Some considerations in applying background concentrations to ground water studies

Research output: Contribution to journalComment/debatepeer-review


Ground water scientists, especially those working in the environmental field, frequently use the concept of background values. Originally conceived for use in exploration geology, the background concept has been embraced and modified by the environmental geoscience community, primarily by estimating concentrations of contaminants in pristine areas. The USGS (2004) defines background concentration in its Water Basics glossary as “a concentration of a substance in a particular environment that is indicative of minimal influence by human (anthropogenic) sources.” Behind this deceptively simple concept, however, are a host of complexities that we discussed in some detail in a previous article (Panno et al. 2006). Runnells (1998) pointed out that the misuse or misunderstanding of background can lead to poor economic decisions in the exploration geochemistry field. We believe that the background concept is sometimes used in ground water studies with little thought for its implications, and its misuse can lead to poor remediation/policy decisions. In this commentary, we summarize the problems often encountered in determining background concentrations originally discussed in our earlier article and offer suggestions for a more rigorous approach.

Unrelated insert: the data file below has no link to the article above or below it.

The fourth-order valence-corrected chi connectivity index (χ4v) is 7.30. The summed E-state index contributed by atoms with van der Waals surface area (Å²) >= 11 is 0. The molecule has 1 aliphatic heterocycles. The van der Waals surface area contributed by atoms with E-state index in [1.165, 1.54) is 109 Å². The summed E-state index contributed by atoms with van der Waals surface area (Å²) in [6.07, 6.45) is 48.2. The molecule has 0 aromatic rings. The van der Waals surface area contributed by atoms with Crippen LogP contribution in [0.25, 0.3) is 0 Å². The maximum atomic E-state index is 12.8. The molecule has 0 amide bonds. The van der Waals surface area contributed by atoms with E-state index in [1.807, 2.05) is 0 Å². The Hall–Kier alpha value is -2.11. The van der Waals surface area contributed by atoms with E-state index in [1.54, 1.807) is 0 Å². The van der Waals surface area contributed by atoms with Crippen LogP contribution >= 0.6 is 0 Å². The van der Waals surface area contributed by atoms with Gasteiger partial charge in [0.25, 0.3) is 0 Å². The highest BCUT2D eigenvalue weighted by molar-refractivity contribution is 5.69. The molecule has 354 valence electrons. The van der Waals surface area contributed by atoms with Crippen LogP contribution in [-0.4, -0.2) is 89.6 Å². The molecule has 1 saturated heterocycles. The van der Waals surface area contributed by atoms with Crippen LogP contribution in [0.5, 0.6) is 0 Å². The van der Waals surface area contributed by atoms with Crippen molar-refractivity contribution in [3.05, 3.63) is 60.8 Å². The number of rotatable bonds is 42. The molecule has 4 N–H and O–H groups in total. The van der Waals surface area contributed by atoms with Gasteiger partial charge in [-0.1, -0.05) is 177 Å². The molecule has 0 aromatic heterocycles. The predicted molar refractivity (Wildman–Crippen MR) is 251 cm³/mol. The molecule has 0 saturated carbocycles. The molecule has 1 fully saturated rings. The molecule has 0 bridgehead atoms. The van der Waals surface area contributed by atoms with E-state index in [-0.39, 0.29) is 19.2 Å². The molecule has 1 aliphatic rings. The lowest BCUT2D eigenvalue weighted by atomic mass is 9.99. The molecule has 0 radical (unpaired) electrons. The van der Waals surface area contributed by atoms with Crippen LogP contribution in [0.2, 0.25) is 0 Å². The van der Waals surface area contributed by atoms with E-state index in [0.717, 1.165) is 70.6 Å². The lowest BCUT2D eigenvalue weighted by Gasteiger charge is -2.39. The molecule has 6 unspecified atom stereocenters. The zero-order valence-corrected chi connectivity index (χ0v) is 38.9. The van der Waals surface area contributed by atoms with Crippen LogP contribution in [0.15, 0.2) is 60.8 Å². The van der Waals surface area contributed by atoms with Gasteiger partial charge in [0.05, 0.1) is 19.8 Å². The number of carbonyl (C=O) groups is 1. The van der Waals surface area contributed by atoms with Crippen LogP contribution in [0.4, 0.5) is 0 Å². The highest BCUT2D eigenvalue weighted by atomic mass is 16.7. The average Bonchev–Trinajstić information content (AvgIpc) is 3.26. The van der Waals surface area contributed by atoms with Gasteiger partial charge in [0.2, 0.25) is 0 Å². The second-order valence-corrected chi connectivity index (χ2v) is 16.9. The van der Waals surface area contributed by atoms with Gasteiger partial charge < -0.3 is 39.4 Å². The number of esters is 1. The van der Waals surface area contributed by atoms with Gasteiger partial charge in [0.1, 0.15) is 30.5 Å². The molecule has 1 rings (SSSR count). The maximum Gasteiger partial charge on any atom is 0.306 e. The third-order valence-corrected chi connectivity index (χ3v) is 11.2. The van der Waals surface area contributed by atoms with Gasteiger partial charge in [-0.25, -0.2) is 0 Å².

Original languageEnglish (US)
Pages (from-to)790-792
Number of pages3
JournalGround Water
Issue number6
StatePublished - Nov 1 2008



ASJC Scopus subject areas

  • Water Science and Technology
  • Computers in Earth Sciences

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